Thank you for your response. It is not that I don’t understand your position: I think you’ve too far divorced utility and concreteness from instantiation of culture. Every artifact is an expression and an instantiation of culture: from forks and spoons all the way up to the highest artistic works. It took an action to bring it into existence, and the message of the messenger is still embedded in the medium. Not all communicate in the same way, but all of them communicate, and communication is inherently moral, as you have conceded. Just as some languages are lost to us, so also the meaning of some instantiations of culture is lost to us. This does not mean that they are not forms of communication; and simply because we don’t empirically understand what an artifact meant to its maker doesn’t mean it lacks objective meaning.

    Otherwise, why would it matter that man is created in the image of God?

    Your hammer illustration does not fully encompass the issue: the pornographic murals and household figurines from Pompeii or the decorative architectural elements on Hindu temples will still defile viewers all these years later.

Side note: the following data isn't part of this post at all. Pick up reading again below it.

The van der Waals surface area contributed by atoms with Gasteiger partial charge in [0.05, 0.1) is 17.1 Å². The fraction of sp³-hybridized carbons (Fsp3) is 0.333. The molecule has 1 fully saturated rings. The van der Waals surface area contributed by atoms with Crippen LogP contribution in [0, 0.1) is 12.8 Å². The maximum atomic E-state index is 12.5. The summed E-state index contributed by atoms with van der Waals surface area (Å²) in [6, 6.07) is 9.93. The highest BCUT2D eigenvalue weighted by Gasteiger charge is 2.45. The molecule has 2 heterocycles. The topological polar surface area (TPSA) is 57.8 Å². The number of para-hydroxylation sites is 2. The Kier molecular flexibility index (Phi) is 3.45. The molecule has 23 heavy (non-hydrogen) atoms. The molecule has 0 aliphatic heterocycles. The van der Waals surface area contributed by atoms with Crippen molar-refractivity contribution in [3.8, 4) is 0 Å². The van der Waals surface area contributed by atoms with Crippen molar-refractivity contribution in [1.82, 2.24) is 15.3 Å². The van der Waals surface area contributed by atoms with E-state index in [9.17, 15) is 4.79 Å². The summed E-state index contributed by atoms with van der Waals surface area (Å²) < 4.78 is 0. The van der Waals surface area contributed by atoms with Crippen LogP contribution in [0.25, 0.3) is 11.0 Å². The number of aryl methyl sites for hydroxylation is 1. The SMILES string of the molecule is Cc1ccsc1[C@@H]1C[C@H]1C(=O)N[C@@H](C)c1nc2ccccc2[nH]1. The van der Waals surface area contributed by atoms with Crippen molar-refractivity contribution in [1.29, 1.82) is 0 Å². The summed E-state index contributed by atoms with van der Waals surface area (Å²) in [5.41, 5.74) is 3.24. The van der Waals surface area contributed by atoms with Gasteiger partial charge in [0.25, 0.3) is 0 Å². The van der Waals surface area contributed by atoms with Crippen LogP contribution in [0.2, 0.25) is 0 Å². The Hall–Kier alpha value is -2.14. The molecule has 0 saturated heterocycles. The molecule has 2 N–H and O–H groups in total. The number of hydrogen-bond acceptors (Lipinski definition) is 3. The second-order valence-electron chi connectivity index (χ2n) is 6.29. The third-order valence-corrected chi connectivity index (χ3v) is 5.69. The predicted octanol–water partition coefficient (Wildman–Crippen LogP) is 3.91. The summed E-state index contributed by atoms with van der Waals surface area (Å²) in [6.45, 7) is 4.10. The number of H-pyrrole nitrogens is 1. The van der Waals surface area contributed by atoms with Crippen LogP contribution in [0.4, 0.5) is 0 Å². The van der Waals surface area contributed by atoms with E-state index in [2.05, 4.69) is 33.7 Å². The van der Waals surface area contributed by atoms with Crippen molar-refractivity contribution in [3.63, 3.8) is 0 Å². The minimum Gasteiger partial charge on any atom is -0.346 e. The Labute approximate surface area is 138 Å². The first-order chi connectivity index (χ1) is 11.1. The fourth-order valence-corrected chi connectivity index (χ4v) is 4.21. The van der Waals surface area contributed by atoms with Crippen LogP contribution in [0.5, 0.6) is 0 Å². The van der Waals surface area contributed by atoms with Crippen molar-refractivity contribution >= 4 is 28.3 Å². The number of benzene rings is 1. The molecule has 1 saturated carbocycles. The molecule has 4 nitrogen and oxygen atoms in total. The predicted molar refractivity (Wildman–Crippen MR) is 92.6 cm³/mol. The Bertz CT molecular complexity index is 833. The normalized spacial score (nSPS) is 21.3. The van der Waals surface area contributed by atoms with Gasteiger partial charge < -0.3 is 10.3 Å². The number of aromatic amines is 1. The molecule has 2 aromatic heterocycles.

11. Well put. You are, of course, right in that the maker of an artifact wants to communicate something. As for the hammer, that is probably merely ‘utility’ – he wants to make something that is useful and has a good cost/benefit relationship. For houses, we sadly often find the same to be the case. There is minimal attention given to beauty and the emphasis is on (capital) cost. This says something about values.

    What I am saying is there are three levels, i.e.
    1. the action of creating something, which has moral intent;
    2. the artifact, which has an intended purpose (moral or immoral) – this purpose is what I think you are referring to above as communication;
    3. the actual use of the artifact, which may follow its intended purpose or some other purpose that may be moral or immoral.

    I submit that the possibility of using an artifact in both moral or immoral ways logically precludes the attribution of any moral qualities to this artifact. There are some very obvious examples, such as pornographic images, which reveal the original intent of the maker very clearly. The hammer is probably just as clear. Yet, only human actions have moral qualities (points 1 and 3), not the object itself (point 2).